- Think about why you’re growing herbs. Is it for the kitchen? To make your own remedies? For their inherent beauty in the garden or benefit to the ecosystem? Those are all great reasons to grow herbs, and there’s definitely some overlap – but thinking about your goals in starting an herb garden can help you decide what to include.
Once you’ve settled on a short (or long) list of herbs, you’ll need to do a little more research on the different varieties available.
Wait, there’s more decisions I have to make?
Sorry, yes. But these are FUN decisions! Think of it like this – when you go outside, you decide to wear shoes of some sort. But then you need to assess the weather, what you’ll be doing outside and what shoe options are available to you.
So you: decide on shoes. You’re going to work in the garden, so you need something you can work in. It’s summer, so you need something cooler, but it’s raining, so you need something to keep your feet dry. You end up with lightweight rain boots. Your feet stay dry, you don’t slip in the mud and your feet aren’t sweltering in snow boots.
Picking the right variety (cultivator) of herbs is pretty much the same process. Think about the conditions in your growing area, what you need from the herb (ie, flowers, strong flavor, heavy aromatics, etc) and what other factors will affect the herb. Then pick a variety that addresses those factors.
These are different varieties of the plant that have either been selectively bred for certain characteristics or have evolved naturally. Common selected varietal characteristics are taste, aroma, zone hardiness, size, height and drought tolerance.
Why does it matter which cultivator an herb is?
In the broadest sense, it doesn’t.The casual herb grower can probably just grab some plants at the hardware store, put the in the ground and make out all right. But you’ll have more success if you pick the right variety or cultivator.
But here are some of the things you should be aware of when selecting herbs:
Not just a name
If your goal is to grow ‘basil’ then you might be equally happy growing Genovese or Sweet. But you would probably be surprised by the flavor of Thai basil compared to either of those. And Tulsi basil, despite its name, is even more dissimilar – though wonderful and something you should definitely consider growing! In those cases, it’s not enough to just find a plant with ‘basil’ in the name. Anise hyssop is actually a member of the mint family and lacks the same medicinal properties of true hyssop.
Tolerance for temperature, soil and climate conditions
‘Hardy Hill’ and ‘Arp’ are both cold hardy varieties of rosemary. That makes them far better suited to zones 6 and colder than other types. If you want rosemary that comes back year after year and you’re in a colder area, you should choose one that’s cold hardy to your zone and microclimate.
French lavenders (like Provence) and English lavenders (like Munstead) have distinctly different flowers and aromas. Within those types, some are specifically bred for colder, wetter climates (like the ‘Grosso’ or ‘Phenomenal’ varietals). Others will not tolerate compacted or clay soils.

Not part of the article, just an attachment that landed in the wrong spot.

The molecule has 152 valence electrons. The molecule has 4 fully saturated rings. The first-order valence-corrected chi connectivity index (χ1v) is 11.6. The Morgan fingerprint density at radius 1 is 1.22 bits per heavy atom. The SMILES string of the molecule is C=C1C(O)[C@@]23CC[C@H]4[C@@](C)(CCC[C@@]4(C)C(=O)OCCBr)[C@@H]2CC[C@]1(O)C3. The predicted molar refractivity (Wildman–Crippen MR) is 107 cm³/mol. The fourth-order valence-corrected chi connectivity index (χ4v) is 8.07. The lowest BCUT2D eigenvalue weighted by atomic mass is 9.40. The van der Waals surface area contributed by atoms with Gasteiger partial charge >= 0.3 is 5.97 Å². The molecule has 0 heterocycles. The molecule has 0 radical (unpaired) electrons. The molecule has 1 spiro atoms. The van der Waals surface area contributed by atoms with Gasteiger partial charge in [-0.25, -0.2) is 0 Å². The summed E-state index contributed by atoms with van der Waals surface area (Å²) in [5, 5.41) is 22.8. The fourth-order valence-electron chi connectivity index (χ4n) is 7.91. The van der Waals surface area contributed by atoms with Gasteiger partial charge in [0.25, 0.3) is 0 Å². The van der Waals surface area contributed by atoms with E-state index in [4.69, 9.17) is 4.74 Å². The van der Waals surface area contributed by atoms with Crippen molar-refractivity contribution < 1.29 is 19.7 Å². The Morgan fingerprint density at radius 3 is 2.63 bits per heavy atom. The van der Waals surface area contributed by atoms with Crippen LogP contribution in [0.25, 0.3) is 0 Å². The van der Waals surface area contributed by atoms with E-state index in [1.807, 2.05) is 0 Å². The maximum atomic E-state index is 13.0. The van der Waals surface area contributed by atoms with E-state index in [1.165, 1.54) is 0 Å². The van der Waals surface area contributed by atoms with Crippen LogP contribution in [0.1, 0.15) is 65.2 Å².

Same family, different plants
Peppermint and spearmint look similar and both are mints. But they have distinct flavors and aromas. You need to make sure you’re growing the type of herb you actually want. Spearmint is wonderful but it doesn’t have the sharp, menthol profile of peppermint – so you might be disappointed if you try to use it in Christmas candy or congestion remedies!
Some cultivators are designed to bloom earlier or later, or to have a heavier yield of flowers. Be sure the variety or cultivator you choose aligns with your goals.
Some cultivators are intended to grow well in compact areas, like containers or small spaces. Some have been selectively bred to have a more upright or contained shape. It’s important to pick the right variety or cultivator for the space you have available.
Disease and pests
Some herbs are prone to diseases or pest pressure. If powdery mildew, for example, is an issue in your humid climate, select varieties with more resistance to it. For instance, some purple basils show a great resistance to powdery mildew, so growers who know the dreaded white coating is an issue in their garden choose those varieties of basil.
Light and water
Herbs, in general, can be more forgiving of sunlight conditions that aren’t ideal. And many perennial herbs can tolerate swings in moisture levels. But for the best yields and healthiest plants, you need to choose herbs that can thrive in the conditions you have to offer. This is less about cultivators or plant varieties and more about planning your garden so each herb is growing in optimal conditions.
So although your goal might be to simply grow common culinary herbs like basil, thyme, rosemary and mint, understanding the options available and how they will fare in your zone and garden can make a big difference in how well the herbs grow. And in whether you get your intended use from them.
So how do I know which variety of herbs to grow?